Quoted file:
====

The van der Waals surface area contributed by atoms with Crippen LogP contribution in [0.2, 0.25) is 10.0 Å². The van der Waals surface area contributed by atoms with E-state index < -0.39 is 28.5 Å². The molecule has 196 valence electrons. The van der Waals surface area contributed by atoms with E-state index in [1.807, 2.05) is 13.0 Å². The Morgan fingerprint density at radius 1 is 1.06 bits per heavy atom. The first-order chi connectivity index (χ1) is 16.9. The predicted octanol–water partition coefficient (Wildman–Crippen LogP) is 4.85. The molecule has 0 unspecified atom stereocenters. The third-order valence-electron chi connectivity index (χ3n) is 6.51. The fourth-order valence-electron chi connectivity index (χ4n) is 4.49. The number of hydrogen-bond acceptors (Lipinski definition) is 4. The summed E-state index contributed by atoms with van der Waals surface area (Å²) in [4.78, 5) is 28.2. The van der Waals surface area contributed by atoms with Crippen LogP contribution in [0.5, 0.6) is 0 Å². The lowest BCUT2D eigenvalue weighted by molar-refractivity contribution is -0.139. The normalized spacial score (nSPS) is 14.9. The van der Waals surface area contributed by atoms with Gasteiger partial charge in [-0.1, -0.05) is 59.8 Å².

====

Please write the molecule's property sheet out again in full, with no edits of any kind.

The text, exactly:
The van der Waals surface area contributed by atoms with Crippen LogP contribution in [0.2, 0.25) is 10.0 Å². The van der Waals surface area contributed by atoms with E-state index < -0.39 is 28.5 Å². The molecule has 196 valence electrons. The van der Waals surface area contributed by atoms with E-state index in [1.807, 2.05) is 13.0 Å². The Morgan fingerprint density at radius 1 is 1.06 bits per heavy atom. The first-order chi connectivity index (χ1) is 16.9. The predicted octanol–water partition coefficient (Wildman–Crippen LogP) is 4.85. The molecule has 0 unspecified atom stereocenters. The third-order valence-electron chi connectivity index (χ3n) is 6.51. The fourth-order valence-electron chi connectivity index (χ4n) is 4.49. The number of hydrogen-bond acceptors (Lipinski definition) is 4. The summed E-state index contributed by atoms with van der Waals surface area (Å²) in [4.78, 5) is 28.2. The van der Waals surface area contributed by atoms with Crippen LogP contribution in [0.5, 0.6) is 0 Å². The lowest BCUT2D eigenvalue weighted by molar-refractivity contribution is -0.139. The normalized spacial score (nSPS) is 14.9. The van der Waals surface area contributed by atoms with Gasteiger partial charge in [-0.1, -0.05) is 59.8 Å².